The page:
May 27, 2001 - e-flux - 100% FREE
May 27, 2001

100% FREE

100% FREE


In celebration of the International Workers Day we are pleased to announce the launch of 100% FREE, a project and a free multiple by Mejor Vida Corp. (Better Life Corporation), presented in cooperation with kurimanzutto, Mexico D.F.

To view the project please go to:

Minerva Cuevas is currently working at the Delfina Studio Program, London. Among the exhibitions Cuevas has participated in are: Casino 2000, S.M.A.K. Museum. Ghent; Locus Focus, Sonsbeek 2001. Arnheim; Dream Machines, Hayward Gallery, London; Shot In The Head, Lisson Gallery, London; Screenclimbing, Kuntsverein, Hamburg; Pasaje Iturbide, Museo de la Ciudad de México.

100% FREE is the second in the program of special projects produced and presented on our site this year. Currently accessible through the e-flux home page is the previous project: an online book by Rob Pruitt – 101 Art Ideas You Can Do Yourself, presented in cooperation with Gavin Brown’s Enterprise, New York. In conjunction with the book, e-flux also produced a limited edition print by Pruitt – Love Letter, distributed as an insert in Parkett #60. Our next project – Invisible City, by Hans Ulrich Obrist, is scheduled to open in November 2001.

Mejor Vida Corp
Excerpt from Recent Politcal Forms
Radical Pursuits in Mexico
Santiago Sierra, Francis Alys
Minerva Cuevas
Cuauhtémoc Medina
TRANS> 8, 2000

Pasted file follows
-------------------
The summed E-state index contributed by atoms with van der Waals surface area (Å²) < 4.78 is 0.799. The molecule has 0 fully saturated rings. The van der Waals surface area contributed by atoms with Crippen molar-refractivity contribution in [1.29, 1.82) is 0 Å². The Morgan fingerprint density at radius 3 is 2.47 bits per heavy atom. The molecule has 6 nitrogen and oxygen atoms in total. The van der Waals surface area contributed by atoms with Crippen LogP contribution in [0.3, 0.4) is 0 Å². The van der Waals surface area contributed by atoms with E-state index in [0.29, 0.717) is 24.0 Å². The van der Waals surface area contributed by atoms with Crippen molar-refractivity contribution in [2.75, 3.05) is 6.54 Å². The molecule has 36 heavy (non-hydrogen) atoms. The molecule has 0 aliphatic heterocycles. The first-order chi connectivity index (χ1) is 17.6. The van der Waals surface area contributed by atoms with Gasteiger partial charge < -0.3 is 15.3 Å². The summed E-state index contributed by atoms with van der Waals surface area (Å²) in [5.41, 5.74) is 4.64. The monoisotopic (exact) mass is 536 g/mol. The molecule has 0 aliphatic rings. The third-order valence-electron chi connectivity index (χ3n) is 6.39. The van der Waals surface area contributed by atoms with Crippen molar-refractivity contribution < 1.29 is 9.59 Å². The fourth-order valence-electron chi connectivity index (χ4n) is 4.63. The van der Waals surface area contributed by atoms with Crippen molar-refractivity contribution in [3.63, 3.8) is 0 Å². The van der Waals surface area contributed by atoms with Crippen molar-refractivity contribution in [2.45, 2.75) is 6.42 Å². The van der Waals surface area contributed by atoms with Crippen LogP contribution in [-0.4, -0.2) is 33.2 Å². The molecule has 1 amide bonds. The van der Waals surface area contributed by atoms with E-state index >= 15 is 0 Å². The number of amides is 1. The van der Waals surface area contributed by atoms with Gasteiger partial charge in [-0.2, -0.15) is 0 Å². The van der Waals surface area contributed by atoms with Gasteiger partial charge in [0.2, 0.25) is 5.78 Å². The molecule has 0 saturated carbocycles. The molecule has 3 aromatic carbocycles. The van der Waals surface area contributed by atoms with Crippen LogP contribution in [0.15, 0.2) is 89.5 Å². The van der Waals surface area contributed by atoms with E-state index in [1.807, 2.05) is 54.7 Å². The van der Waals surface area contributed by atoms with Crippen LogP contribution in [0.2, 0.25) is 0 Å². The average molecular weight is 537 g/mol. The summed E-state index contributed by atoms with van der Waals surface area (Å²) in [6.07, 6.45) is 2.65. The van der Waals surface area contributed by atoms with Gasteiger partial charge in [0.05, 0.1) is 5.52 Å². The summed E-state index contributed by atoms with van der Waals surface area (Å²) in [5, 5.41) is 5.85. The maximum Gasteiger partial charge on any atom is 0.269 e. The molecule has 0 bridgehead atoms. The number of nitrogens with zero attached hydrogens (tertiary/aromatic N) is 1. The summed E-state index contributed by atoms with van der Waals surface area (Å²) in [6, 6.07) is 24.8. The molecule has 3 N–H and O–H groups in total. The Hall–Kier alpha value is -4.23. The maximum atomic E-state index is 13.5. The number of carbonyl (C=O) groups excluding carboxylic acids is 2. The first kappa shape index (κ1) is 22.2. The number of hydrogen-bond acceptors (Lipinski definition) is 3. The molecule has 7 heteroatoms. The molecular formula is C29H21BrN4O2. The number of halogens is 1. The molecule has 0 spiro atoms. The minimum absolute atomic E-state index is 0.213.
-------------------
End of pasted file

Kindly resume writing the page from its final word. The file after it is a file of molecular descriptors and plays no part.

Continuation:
In 1998 the artist Minerva Cuevas launched an ingenious and complex ongoing economic fiction as a means of exploring the politics of contemporary hope: Mejor Vida Corp. (Better Life Corporation). According to Cuevas, the project started more or less spontaneously around 1997, and derived from her interest in defying the structures of the art market by anonymously distributing small-scale art objects in public spaces. Later on, in the winter of 1997 to 1998, while traveling in the New York City subway system, Cuevas saw a poster produced by the train administration bearing the slogan “Awake is Aware,” warning the passengers against the dangers of falling sleep while traveling. To prevent passengers from having a “rude awakening” (the title of a film that was advertised at the time of the “Awake is Aware” campaign), Cuevas started leaving small bags with caffeine doses attached to the posters located in the cars, as if the subway administration were distributing them in the guise of “safety pills.” The more or less classical intention of defying the status of art as a commodity was replaced with the more radical intention of playing with the goal of achieving public good by means of art practice. The project was refined by the invention of a corporative identity. The company would experiment with an unheard-of modality of aesthetic and political intervention involving systematic acts of generosity purportedly fulfilling urgent demands from the public. According to the corporation’s motto, MVC works “for a human interface.”